Big Money Sticking with Incumbents


If you’ve been reading the latest New York Times/CBS poll numbers – Only 25% in Poll Approve of Congress – you might well wonder why despite all this, political insiders remain so confident that only a tiny percentage of members will be defeated at the polls in November.

The answer lies in the two big assets incumbents have going for them this election year: safely drawn congressional districts and cold, hard cash. In fact, if 2006 is supposed to be a tougher-than-normal year for incumbents, somebody forgot to tell the interest groups that fund congressional campaigns.

According to the latest contribution totals at Open Secrets, the 20 biggest industries giving money to congressional candidates have an overwhelming preference for incumbent office-holders. Some 77% of their combined contributions so far this election cycle have gone to candidates already in office. (You can find the exact totals for each industry by selecting an industry and clicking the link for “Money to Congress.”)

Three industries – electric utilities, pharmaceuticals, and lobbyists – have given more than 90% of their money to incumbents. Only four gave less than 70% to incumbents: leadership PACs, candidate committees, education and retirees.

Here’s the breakdown of the 20 most generous industries and interest groups this election year, sorted by their preference for incumbents. (The figures are derived from the numbers on Open Secrets.)


Of course, one reason so many industries give money to incumbents is that they’ve made substantial investments in their careers. Contrary to what some voters may think, gangs of lobbyists do not prowl the halls of the Capitol with bags of cash the night before a big vote. Cultivating Congress is a painstaking process that takes a lot of money and a lot of time. Don’t think one-night stand; think long-term relationship.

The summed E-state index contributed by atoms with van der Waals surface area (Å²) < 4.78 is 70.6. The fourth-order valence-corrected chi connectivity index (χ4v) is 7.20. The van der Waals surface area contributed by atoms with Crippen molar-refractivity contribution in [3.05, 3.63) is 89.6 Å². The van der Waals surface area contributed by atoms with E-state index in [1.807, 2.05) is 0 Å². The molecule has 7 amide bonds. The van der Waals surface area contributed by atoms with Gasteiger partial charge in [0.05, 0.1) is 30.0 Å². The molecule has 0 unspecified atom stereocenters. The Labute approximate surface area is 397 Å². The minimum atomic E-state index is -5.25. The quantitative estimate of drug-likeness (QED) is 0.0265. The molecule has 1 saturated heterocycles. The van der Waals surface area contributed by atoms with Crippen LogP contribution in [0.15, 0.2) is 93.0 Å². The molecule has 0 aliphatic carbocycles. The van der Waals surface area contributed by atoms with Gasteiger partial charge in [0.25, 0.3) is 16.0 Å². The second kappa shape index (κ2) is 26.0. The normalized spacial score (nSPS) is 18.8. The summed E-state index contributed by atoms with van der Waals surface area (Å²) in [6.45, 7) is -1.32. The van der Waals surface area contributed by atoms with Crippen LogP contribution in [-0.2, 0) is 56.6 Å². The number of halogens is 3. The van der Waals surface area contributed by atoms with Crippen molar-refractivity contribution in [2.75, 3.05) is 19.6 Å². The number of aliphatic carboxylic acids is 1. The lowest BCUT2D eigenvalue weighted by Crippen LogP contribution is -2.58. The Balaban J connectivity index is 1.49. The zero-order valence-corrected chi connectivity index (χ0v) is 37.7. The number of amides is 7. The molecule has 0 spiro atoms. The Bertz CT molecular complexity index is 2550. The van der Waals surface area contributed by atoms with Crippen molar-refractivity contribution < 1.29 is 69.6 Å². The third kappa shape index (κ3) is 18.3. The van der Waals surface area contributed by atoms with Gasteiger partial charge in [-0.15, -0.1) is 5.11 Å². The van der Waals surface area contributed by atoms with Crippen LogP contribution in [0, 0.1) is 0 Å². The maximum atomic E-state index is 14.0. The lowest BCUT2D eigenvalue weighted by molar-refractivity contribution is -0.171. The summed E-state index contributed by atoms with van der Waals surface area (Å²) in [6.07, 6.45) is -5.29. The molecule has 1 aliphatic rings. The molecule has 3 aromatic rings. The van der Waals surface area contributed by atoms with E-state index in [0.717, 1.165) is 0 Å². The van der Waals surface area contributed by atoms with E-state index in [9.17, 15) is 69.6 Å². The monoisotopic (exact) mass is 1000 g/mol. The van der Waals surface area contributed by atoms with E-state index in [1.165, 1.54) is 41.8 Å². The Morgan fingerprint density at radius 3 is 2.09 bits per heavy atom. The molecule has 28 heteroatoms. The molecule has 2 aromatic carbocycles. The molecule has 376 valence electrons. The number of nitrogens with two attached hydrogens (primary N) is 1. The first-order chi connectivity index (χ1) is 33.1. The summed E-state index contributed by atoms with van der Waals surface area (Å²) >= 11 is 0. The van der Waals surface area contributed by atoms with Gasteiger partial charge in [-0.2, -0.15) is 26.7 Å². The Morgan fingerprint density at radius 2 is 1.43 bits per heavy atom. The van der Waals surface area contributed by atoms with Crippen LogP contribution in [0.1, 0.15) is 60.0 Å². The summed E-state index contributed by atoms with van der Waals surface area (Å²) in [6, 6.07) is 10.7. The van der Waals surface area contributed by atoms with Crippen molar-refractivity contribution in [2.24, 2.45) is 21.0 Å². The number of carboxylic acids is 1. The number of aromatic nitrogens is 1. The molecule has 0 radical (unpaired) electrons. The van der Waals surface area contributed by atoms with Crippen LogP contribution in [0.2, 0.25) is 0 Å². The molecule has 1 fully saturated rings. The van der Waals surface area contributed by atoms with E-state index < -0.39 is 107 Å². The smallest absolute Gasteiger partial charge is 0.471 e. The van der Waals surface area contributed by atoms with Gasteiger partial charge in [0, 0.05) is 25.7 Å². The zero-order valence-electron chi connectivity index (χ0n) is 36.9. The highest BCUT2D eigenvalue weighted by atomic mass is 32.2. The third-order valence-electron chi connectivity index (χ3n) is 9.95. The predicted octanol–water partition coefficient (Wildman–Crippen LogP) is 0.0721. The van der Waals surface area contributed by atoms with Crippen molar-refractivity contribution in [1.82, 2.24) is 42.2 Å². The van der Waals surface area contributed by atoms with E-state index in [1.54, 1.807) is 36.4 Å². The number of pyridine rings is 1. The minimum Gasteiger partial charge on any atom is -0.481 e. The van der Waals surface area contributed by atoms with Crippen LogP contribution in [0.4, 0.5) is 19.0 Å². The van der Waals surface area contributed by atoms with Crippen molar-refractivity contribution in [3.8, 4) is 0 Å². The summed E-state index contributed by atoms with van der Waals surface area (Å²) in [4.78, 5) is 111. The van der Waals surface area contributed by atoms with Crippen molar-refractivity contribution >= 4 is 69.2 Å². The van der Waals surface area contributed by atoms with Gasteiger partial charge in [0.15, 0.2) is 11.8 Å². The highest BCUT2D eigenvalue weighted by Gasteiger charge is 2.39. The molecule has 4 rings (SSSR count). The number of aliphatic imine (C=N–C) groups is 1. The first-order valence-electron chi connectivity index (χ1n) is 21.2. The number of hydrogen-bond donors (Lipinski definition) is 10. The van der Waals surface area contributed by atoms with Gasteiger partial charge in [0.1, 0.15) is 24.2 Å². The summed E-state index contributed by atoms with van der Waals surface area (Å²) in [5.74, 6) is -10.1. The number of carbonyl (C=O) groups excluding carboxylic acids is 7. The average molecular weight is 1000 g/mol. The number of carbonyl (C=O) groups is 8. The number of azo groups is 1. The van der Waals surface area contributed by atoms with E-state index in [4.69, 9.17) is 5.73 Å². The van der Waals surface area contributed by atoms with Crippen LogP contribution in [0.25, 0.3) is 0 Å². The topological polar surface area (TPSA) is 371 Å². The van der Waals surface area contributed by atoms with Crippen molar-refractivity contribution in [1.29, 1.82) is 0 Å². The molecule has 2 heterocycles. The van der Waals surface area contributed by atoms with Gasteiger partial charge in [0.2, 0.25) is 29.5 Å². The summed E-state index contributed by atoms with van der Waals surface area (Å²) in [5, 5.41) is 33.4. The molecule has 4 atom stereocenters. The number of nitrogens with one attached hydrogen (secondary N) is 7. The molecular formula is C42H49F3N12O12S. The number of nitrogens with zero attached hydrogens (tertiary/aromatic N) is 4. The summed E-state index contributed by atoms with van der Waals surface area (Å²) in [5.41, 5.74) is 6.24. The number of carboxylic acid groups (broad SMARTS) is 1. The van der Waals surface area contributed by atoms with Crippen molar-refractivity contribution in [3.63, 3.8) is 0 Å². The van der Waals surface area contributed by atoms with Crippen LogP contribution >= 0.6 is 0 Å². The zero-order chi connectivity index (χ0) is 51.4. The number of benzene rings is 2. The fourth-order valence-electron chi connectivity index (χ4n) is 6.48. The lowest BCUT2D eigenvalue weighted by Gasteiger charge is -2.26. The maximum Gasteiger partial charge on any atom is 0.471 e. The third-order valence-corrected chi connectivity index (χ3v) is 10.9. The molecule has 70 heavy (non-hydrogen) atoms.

With House campaigns averaging a million dollars apiece, and Senate races costing many times that amount, members of Congress never really stop raising campaign cash.

One of the most reliable ways they do that is through fundraising events in Washington, DC. Such events are going on practically every day Congress is in session, especially as the calendar creeps closer to Election Day. You can get a taste of the fundraising frenzy by checking the list of upcoming events at the website of the National Republican Congressional Committee, the GOP’s fundraising arm for House members.

Since Congress tends to schedule votes only between Tuesday and Thursday, the biggest action is in the middle of the week. Earlier this week, for instance, the NRCC listed only one fundraiser on Monday and one on Friday, but 14 on Tuesday, 22 on Wednesday and 16 on Thursday.

That’s a total of 54 fundraisers in one week – and that’s just for House Republicans! The Democrats are more circumspect about listing their members’ fundraising events online, as are Senate Republicans.

Most of the news of those events travels discretely through emails and faxes to a closed audience of lobbyists and PAC directors – the ones most likely to show up, check in hand. My colleague Bill Allison has been collecting some of those faxed invitations and it’s easy to see why these things don’t circulate to the public at large. The invitations typically list the member’s name – with their committee assignments prominently featured. The mailing list then targets the very industries those committees regulate.

It’s a closed system, quite efficient in its own way, and with the ever-rising cost of campaigns, both sides – members and contributors – are mutually dependent on each other.

What it all boils down to is this: if there’s anyone who feels the pain of incumbents in this difficult year, it’s the industries and interest groups who’ve invested so heavily in their careers.